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Other good books on compilers

Regarding alternatives to the so-called dragon book (Aho, Lam, Sethi, Ullman: Compilers Principles, techniques, tools, 2nd edition, Addison-Wesley 2006):
Here are some recommendations and comments.

Although quite aged, the first edition of the dragon book (1986) covers the main contents of TDDB29 and TDDB44 fairly well. Note that, for instance, the concepts of lexical, syntactic and semantic analysis are basically unchanged since the dragon book was written. Even though many new results exist in the areas of intermediate representations, program analysis, and code generation and optimization, these advanced topics can hardly be taken up in TDDB29/TDDB44 because time is really limited. Instead, we are planning for a new follow-up course TDDC86 Compiler optimizations and code generation, 4p which will be given for the first time in autumn 2008.

Beyond the old and new dragon book, we can also recommend the following compiler books:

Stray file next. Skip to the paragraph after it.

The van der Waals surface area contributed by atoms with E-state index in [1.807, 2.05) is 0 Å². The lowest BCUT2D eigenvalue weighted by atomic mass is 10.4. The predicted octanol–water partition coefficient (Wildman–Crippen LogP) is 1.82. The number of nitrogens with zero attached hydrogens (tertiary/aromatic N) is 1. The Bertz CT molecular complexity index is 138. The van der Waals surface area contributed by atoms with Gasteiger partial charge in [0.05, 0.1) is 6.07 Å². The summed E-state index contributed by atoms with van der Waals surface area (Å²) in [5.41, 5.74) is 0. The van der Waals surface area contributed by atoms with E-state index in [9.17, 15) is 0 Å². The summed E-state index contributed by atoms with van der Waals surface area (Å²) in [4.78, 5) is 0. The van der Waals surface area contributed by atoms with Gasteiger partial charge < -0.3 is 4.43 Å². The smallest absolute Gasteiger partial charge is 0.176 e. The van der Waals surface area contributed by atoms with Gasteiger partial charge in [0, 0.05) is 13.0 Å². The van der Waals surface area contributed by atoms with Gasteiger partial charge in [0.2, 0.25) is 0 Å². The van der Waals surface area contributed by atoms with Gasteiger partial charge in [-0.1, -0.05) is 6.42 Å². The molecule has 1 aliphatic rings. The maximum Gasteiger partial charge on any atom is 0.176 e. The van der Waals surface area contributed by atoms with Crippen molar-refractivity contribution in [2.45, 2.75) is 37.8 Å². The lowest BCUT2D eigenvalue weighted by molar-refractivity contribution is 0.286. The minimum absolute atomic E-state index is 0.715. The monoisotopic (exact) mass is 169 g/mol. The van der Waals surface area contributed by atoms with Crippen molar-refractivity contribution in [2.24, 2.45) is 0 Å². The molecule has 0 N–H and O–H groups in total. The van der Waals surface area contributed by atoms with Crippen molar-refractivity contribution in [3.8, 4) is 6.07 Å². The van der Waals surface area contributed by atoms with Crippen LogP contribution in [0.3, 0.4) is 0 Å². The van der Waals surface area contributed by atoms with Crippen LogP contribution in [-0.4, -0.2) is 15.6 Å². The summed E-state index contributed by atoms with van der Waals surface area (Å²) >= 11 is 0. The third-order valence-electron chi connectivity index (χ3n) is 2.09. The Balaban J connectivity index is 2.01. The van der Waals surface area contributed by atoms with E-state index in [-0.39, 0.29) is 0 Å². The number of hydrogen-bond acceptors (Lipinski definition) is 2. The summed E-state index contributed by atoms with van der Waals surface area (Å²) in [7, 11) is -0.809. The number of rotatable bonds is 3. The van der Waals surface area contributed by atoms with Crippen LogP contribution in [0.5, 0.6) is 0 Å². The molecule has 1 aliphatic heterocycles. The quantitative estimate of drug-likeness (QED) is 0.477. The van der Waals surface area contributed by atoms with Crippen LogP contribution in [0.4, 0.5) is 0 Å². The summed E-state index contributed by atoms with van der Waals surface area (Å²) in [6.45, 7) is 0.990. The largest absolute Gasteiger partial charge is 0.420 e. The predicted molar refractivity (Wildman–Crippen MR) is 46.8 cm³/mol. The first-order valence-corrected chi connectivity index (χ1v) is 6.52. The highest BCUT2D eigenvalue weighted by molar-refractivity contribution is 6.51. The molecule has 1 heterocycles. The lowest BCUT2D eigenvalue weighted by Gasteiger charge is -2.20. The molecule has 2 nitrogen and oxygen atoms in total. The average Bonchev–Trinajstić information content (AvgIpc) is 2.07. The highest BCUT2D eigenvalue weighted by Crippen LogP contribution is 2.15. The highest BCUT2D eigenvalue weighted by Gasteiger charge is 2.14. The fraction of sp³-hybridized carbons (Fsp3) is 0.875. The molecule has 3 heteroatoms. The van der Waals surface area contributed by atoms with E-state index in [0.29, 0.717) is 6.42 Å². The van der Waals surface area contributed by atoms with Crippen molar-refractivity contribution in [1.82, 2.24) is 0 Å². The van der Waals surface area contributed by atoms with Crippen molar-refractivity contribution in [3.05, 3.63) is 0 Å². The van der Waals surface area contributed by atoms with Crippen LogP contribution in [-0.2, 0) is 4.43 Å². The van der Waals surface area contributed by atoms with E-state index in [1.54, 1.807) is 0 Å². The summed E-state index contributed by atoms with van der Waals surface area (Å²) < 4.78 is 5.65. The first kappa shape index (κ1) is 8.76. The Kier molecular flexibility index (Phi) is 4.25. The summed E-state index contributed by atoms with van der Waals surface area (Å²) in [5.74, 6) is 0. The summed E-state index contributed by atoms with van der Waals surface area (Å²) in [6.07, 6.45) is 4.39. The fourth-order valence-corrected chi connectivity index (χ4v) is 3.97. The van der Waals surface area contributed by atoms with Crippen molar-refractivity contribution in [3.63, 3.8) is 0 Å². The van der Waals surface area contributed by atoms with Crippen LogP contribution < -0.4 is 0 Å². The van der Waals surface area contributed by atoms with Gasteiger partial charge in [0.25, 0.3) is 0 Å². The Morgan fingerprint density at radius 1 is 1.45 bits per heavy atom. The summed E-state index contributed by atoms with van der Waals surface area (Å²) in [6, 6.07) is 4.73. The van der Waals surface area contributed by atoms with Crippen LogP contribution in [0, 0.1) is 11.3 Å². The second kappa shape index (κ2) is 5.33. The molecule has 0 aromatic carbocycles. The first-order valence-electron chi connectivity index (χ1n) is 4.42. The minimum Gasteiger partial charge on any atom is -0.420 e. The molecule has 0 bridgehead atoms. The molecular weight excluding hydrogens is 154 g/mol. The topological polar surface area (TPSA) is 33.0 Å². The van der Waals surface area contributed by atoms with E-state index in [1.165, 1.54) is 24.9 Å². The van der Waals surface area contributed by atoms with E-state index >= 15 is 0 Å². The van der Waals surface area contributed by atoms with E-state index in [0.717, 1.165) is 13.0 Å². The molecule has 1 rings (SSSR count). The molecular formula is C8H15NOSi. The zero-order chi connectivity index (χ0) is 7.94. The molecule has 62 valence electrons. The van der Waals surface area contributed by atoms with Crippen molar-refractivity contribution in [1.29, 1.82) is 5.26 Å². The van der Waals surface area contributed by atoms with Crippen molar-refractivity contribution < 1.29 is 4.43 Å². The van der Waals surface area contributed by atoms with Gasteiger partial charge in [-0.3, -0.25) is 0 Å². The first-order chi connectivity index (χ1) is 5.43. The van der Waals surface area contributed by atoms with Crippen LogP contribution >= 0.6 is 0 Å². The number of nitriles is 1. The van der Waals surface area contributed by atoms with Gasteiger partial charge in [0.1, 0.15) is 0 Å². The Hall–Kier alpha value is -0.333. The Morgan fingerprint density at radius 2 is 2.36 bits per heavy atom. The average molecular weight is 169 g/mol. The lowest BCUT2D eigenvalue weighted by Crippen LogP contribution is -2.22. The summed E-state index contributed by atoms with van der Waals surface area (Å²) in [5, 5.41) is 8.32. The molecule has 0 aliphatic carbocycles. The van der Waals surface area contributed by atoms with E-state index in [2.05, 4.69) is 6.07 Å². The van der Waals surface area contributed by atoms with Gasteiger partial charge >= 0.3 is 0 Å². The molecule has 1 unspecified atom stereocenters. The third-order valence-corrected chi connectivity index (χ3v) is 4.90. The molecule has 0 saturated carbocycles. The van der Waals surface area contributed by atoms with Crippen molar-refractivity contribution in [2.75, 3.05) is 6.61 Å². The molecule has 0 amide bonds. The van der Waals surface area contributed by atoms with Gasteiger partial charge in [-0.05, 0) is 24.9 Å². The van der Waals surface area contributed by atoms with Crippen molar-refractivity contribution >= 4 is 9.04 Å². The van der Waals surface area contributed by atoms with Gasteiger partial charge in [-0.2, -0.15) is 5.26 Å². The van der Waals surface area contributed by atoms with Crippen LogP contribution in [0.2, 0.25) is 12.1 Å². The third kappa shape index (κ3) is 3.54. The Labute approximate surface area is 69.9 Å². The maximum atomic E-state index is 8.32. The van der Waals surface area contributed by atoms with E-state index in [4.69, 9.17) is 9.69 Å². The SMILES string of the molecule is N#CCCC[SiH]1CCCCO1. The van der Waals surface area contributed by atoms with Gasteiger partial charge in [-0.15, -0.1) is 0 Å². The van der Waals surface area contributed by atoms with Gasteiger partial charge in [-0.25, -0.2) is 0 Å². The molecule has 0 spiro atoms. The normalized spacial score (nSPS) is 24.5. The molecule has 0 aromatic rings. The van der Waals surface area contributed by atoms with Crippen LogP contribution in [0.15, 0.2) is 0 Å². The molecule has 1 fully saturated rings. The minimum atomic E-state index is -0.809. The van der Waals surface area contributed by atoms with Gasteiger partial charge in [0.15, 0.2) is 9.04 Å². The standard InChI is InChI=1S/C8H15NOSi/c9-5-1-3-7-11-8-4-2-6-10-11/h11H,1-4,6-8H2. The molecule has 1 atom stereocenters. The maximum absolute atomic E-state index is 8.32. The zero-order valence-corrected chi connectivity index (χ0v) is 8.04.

• Wilhelm, Maurer: Compiler Design. Addison-Wesley, 1995.
    Comprehensive but fairly formal. It says more about parsing theory than the dragon book. Good coverage of compiling for functional and logic programming languages, too. Also available in German and French. The german version (Springer 1992) actually contains more about parsing theory than the English translation.
  • Cooper, Torczon: Engineering a Compiler. Morgan Kaufmann, 2004.
    Covers also SSA form and advanced register allocation.
  • D. Grune, H. Bal, C. Jacobs, K. Langendoen: Modern Compiler Design. Wiley, 2000.
  • K. Louden: Compiler Construction, Principles and Practice. PWS Publ., 1996.
If you have access to another book covering the foundations and prefer reading C source code, the following book may be ideal for you:
  • Fraser, Hanson: A Retargetable C Compiler: Design and Implementation. Addison Wesley, 1995.
    Contains almost the entire source code of the LCC compiler.
A book with a balanced presentation of both programming language concepts and compiler issues to implement them is
  • Michael Scott: Programming Language Pragmatics. Morgan Kaufmann, 1999 (or a newer edition).
There are many other good books on compilers, but these often focus on quite advanced issues (advanced analysis, restructuring, parallelisation, optimizations, code generation...) and are therefore less suitable as a textbook for this introductory course.

Page responsible: Christoph Kessler
Last updated: 2007-10-19